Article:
Prissy little whiners
The filthiest comic ever
When blogs rule, we'll all talk like ----.
BY DANIEL HENNINGER
Friday, April 21, 2006 12:01 a.m. EDT
Kevin Ray Underwood, the repressed Oklahoma cannibal, kept an Internet "blog" of his compulsions for years before kidnapping and killing a 10-year-old neighbor last week. On his blog, Kevin wrote a lot about Kevin: "The reason for my lackluster social life is a severe case of social anxiety and depression. I'm on medication now, which helps a lot. Well, in ways.".........................
A libertarian would say, quite correctly, that most of this is their problem, so who cares? But there is one more personality trait common to the blogosphere that, like crabgrass, may be spreading to touch and cover everything. It's called disinhibition. Briefly, disinhibition is what the world would look like if everyone behaved like Jerry Lewis or Paris Hilton or we all lived in South Park.
Disinhibited vocabulary is now the normal way people talk on cable TV, such as on "The Sopranos" or in stand-up comedy. On the Web and on the street, more people than not talk like this now. What once was isolated is covering everything. No wonder the major non-cable networks are suing to overturn the FCC's decency rulings; they, too, want the full benefits of normalized disinhibition. Hip-hop, currently our most popular music form, is a well-defined world of disinhibition.
Then there's politics. On the Huffington Post yesterday, there were more than 600 "comments" on Karl Rove and the White House staff shake-up. "Demoted my --- the snake is still in the grass." "He should be demoted to Leavenworth." "Rove is Bush's Brain, and without him, our Decider-in-Chief wouldn't know how to wipe his own ----."
From a primary post on the same subject on the Daily Kos, widely regarded as one of the most influential blogging sites in Democratic politics now: "I don't give a ----. Karl Rove belongs in shackles." "A group of village whores have taken a day off to do laundry."
Intense language like this used to be confined to construction sites and corner bars. Now it is normal discourse on Web sites, the most popular forums for political discussion. Much of this is new. Politics is a social endeavor. The Web is nothing if not "social." But the blogosphere is also the product not of people meeting, but venting alone at a keyboard with all the uninhibited, bat-out-of-hell hyperbole of thinking, suggestion and expression that this new technology seems to release
At the risk of enabling, does the Internet mean that all the rest of us are being made unwitting participants in the personal and political life of, um, crazy people? As populist psychiatry, maybe this is a good thing; the Web allows large numbers of people to contribute to others' therapy. It takes a village.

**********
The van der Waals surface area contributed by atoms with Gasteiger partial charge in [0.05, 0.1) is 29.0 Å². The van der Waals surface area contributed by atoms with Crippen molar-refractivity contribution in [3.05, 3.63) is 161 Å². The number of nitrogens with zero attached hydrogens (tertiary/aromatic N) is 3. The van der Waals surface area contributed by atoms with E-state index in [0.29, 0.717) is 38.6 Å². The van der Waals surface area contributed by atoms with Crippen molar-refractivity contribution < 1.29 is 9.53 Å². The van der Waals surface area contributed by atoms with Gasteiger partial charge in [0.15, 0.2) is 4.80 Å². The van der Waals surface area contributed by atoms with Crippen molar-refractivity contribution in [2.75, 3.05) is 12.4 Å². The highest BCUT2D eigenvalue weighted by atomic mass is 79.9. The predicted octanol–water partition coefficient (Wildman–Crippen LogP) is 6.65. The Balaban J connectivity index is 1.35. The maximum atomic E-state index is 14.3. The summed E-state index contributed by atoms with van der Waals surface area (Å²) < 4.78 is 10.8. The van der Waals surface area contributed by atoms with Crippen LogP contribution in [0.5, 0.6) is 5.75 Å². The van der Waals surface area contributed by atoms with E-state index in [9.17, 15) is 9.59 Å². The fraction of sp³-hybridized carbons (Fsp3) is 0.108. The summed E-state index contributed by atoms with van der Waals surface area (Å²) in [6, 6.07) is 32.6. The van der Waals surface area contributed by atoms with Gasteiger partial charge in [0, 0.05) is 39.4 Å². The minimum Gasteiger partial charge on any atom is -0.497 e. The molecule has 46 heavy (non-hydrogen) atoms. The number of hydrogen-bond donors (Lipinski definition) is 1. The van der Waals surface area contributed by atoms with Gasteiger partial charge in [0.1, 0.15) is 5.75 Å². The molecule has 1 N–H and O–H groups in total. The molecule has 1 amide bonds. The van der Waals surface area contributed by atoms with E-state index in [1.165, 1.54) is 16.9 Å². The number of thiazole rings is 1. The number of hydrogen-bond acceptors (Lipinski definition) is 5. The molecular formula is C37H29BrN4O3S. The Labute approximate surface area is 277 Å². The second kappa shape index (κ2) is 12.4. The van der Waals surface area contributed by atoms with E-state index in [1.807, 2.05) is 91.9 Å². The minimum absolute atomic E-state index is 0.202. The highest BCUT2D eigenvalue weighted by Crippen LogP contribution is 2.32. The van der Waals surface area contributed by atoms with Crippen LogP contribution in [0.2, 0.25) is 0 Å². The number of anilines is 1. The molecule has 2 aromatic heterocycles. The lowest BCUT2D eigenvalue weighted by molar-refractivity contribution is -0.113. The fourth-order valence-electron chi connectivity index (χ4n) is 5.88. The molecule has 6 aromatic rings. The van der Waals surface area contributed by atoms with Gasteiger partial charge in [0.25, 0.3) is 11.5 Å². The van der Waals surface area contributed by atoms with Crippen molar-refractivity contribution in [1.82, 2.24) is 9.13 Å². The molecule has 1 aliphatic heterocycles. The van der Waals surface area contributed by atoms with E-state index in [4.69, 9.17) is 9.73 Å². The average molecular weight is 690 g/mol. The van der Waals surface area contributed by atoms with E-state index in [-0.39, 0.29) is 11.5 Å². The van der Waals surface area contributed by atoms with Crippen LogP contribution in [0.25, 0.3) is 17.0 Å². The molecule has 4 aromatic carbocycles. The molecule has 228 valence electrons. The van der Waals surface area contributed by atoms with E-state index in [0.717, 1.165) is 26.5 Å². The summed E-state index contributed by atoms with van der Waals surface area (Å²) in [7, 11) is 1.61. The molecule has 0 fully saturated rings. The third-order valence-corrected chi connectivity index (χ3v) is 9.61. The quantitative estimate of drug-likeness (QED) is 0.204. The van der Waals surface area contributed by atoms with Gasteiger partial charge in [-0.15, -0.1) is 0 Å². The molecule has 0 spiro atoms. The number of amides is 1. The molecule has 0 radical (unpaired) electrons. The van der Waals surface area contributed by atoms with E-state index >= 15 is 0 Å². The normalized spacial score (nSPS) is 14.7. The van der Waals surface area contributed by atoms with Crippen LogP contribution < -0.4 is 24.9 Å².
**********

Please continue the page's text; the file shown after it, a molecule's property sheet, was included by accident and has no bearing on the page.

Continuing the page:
But researchers note that the isolation of Web life results in many missed social cues. It is similar to the experience of riding an indoor roller coaster, what is known in that industry as a "dark ride." This dark ride could be a very long one.
So I guess he's never read The Naked and the Dead.
While it was the first great American novel, it wasn't noted for it's explorations of anti-semitism, class or the effects of combat on men, based on Norman Mailer's service in the Philippines during WWII. It was noted for the copious use of the word fuck.
When the publisher saw this, he replaced it with the "word" fug", mainly to avoid the book being banned in some states. But mass military service and exposure to combat had left America with very different attitudes towards profanity.
The reality is that there has been a large transference between English spoken in public and the written word. While little Mr. Prissy Pollypants compares Daily Kos to a suspected cannibal he misses the point. Americans use far less vulgarity than oh, the working class English. When Ozzy Osbourne and family were on TV, cursing every other word, Americans were dumbstruck. They couldn't believe people really spoke like that, but they did and do.
The idea that this language was confined to bars and other unsavory places is kinda comical. What it wasn't before blogs was written. But it was and is the way people speak. Wasn't it in All The President's Men when Ben Bradlee, not his movie version Jason Robards, used the phrase ratfucking? The Nixon White House tapes are filled with vulgar language or am I imagining the use of the phrase explitive deleted in Congressional documents. Is the Oval Office a bar?
Mr. Prissy Pollypants wants to denigrate liberal blogs by saying the nasty words are the work of the unhinged? So I wonder what he would have to say about the spate of racism in places like NRO and Red State. What is more vulgar, a few obscentities or mocking the fate of the dead of New Orleans. Calling Coretta Scott King a communist on the day of her funeral.
Let's not be fooled, this is a credibility, not a linguistics argument. If all those liberals are using those bad words, they can't possibly be making any valid points. Even though Ass Clown Media has people defending the internment of Japanese Americans, a far more vulgar statement than the word fuck could ever be, that's part of the accepted discourse, right?
Oh yeah, the picture of Buddy Hackett. People think Richard Pryor was the dirtiest comic ever, he wasn't even close, nor was Lenny Bruce. It was Vegas comics like Buddy Hackett who could "go blue" to a degree which would stun most people, even today.
I once came home at 3 Am with HBO on and Hackett was doing his routine and I was dumbstruck at it's vulgarity. The difference was that they limited where they did their routines. But the idea that such language is a recent invention is comical at best, and in this case being used to discrete legitimate political discussion. Any time you start off a discussion of political blogs with a child murdering cannibal, we're not having an honest discussion.
posted by Steve @ 12:01:00 AM